Saturday, 12 July 2008

Saturday morning and recovering from all the sleep and the nightly dreams I have about the Inland Revenue. Things are approaching an administrative blockade here, nothing will be stopped, but I have no documents and need to think of passage to the other side. Already the romance of time to write and the recording of albums has given way to the tedium of where to live, how to register, whether to return home and the irrepressible situation of obtaining enough money to eat and attend to myself.

This is not to say that it has to be this way. In working these details out – which requires only a day of focus – the time is regained and projects can be begun once more. Take stock; what has been achieved thus far? Is it not true that the novel now has a beginning, a middle and an end (even if their precise relation to each other is unknown)? And have I not played out in Berlin, breaking some kind of fear to take my music beyond comfort zones (even if, as yet, I feel like I have not come to terms with what it is that I do). And have I not become more engaged in the documentation of my time – the upkeep of a blog, listening habits expanded and recorded through (in a direct and contradictory u-turn I am a recent, complete convert to the world of scrobbles – at last I have found a way to save those bands who represent only themselves for a time when appropriate listening is, well, appropriate), a regular and healthy email correspondence, the construction of google maps… these are voids of working time, but they are specifities of an age too and ones that can only align me further and connect me more.

Still reading Calvino, what began as the most awe-inspiring treatise on reading and writing definitely wavered in my favour – it became too jolting and the internal monologue, the x-ray of the construction of narrative became, apparently, unsustainable and was soon relegated to a side issue. The novel relies on readability and suspense and, of course, the dramatic cut. My reading (and this could be as much a representation of the times and humidities in which I choose to read as it could the quality of the prose) of the work has been fragmentary and the suspense has not quite drawn me in. Until this morning that is when, whilst drinking green tea and eating banana after banana, something clicked and a thriller began to evolve within the thrillers, and something became uncovered, something alluding to the connection of human narrative, the relations between the stories we all tell. There is something universal here.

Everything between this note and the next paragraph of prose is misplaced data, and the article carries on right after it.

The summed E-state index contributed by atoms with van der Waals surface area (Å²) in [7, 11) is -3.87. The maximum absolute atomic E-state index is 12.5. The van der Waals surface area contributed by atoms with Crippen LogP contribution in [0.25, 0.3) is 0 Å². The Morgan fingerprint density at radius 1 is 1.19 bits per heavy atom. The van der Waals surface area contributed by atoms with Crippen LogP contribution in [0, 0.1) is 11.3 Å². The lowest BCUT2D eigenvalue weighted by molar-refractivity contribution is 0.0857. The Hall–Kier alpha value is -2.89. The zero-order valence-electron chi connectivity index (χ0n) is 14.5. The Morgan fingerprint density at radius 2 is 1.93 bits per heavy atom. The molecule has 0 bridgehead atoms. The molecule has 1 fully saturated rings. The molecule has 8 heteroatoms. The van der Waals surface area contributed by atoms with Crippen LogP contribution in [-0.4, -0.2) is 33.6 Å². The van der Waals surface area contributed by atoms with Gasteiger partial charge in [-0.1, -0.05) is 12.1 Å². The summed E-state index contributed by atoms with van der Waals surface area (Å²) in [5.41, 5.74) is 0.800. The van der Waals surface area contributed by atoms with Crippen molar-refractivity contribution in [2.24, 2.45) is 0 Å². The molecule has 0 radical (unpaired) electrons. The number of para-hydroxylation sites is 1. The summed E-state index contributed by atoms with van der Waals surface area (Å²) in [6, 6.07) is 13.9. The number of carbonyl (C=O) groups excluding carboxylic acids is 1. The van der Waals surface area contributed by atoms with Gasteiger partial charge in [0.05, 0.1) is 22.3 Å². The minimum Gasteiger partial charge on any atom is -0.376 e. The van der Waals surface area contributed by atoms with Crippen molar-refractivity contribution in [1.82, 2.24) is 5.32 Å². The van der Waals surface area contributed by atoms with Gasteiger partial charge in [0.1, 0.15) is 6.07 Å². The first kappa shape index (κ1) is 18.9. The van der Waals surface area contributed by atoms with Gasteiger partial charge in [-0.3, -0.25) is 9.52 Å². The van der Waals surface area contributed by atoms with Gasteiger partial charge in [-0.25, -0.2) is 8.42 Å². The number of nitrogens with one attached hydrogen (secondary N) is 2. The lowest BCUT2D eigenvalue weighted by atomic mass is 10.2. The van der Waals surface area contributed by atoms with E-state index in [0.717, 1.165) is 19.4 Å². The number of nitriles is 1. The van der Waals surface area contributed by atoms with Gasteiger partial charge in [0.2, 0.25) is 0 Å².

And, having earlier in the day drawn a mental line under something tentatively titled first draft of first section, was this not something I tried with juvenile effort to come to terms with? Had I not written about narrative and memory as existing as the same creative act?

It is true that lives become irreversibly different through the act of creative remembering, as though people look through a new memory for the rest of their lives, as though it were a piece of coloured glass found on the shore, its edges smoothed by the actions of the sea. In holding this coloured glass to the eye, one’s immediate surroundings are tainted with a fresh hue, but one also cannot avoid thinking of the journey of the piece of glass, from whence it came, what former functions it performed, how long has it been tossed in those waves, how did it survive the forces of water and wind and stone and end up here, not just on the shore with all the other strewn detritus that the sea brings, but within my hand? Even if the glass is discarded, thrown to sea and skipped off a wave or even clutched tight in a pocket and set down upon a shelf at home, from this moment, it becomes impossible to look at anything without looking through that piece of coloured glass.

Each individual beachcomber is a silent enthusiast for coloured glass, and the process of retrieval and production and abandonment that takes place, takes place in everyone. Each person is a affiliate in a universal and invisible process that binds them to each other and to the world in which they find themselves. Each individual is responsible for finding thousands of pieces of coloured glass and also responsible for discarding thousands, or perhaps for giving the glass its original function or maybe even contributing to the peculiar roundness of its edges.